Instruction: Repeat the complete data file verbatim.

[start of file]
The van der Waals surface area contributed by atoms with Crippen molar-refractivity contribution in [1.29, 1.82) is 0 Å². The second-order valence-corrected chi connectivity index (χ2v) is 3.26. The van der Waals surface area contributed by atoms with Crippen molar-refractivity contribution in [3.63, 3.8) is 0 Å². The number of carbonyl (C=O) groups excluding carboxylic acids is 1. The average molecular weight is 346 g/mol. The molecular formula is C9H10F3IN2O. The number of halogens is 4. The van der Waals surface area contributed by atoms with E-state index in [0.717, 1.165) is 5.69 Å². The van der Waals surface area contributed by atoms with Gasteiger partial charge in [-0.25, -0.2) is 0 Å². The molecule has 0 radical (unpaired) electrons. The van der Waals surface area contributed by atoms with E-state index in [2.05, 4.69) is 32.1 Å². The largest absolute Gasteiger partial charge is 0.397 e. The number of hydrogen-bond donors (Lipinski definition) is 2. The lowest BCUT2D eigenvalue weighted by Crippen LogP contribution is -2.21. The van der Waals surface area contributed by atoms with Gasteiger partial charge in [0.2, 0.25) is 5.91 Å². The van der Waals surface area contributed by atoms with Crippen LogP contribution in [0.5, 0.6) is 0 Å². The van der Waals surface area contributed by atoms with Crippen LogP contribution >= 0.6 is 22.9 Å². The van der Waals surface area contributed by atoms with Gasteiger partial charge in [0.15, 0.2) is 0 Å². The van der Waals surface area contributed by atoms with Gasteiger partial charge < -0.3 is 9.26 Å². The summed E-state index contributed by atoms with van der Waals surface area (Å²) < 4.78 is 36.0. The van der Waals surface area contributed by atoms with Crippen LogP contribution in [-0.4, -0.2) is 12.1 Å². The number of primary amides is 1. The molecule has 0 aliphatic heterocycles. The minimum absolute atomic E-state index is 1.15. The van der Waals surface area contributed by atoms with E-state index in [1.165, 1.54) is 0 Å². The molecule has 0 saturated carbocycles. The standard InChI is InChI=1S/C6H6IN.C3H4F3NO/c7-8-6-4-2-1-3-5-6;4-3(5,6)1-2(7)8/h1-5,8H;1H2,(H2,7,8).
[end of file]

The van der Waals surface area contributed by atoms with Crippen molar-refractivity contribution in [1.29, 1.82) is 0 Å². The second-order valence-corrected chi connectivity index (χ2v) is 3.26. The van der Waals surface area contributed by atoms with Crippen molar-refractivity contribution in [3.63, 3.8) is 0 Å². The number of carbonyl (C=O) groups excluding carboxylic acids is 1. The average molecular weight is 346 g/mol. The molecular formula is C9H10F3IN2O. The number of halogens is 4. The van der Waals surface area contributed by atoms with E-state index in [0.717, 1.165) is 5.69 Å². The van der Waals surface area contributed by atoms with Gasteiger partial charge in [-0.25, -0.2) is 0 Å². The molecule has 0 radical (unpaired) electrons. The van der Waals surface area contributed by atoms with E-state index in [2.05, 4.69) is 32.1 Å². The largest absolute Gasteiger partial charge is 0.397 e. The number of hydrogen-bond donors (Lipinski definition) is 2. The lowest BCUT2D eigenvalue weighted by Crippen LogP contribution is -2.21. The van der Waals surface area contributed by atoms with Gasteiger partial charge in [0.2, 0.25) is 5.91 Å². The van der Waals surface area contributed by atoms with Crippen LogP contribution in [0.5, 0.6) is 0 Å². The van der Waals surface area contributed by atoms with Crippen LogP contribution >= 0.6 is 22.9 Å². The van der Waals surface area contributed by atoms with Gasteiger partial charge in [0.15, 0.2) is 0 Å². The van der Waals surface area contributed by atoms with Gasteiger partial charge < -0.3 is 9.26 Å². The summed E-state index contributed by atoms with van der Waals surface area (Å²) < 4.78 is 36.0. The van der Waals surface area contributed by atoms with Crippen LogP contribution in [-0.4, -0.2) is 12.1 Å². The number of primary amides is 1. The molecule has 0 aliphatic heterocycles. The minimum absolute atomic E-state index is 1.15. The van der Waals surface area contributed by atoms with E-state index in [1.165, 1.54) is 0 Å². The molecule has 0 saturated carbocycles. The standard InChI is InChI=1S/C6H6IN.C3H4F3NO/c7-8-6-4-2-1-3-5-6;4-3(5,6)1-2(7)8/h1-5,8H;1H2,(H2,7,8).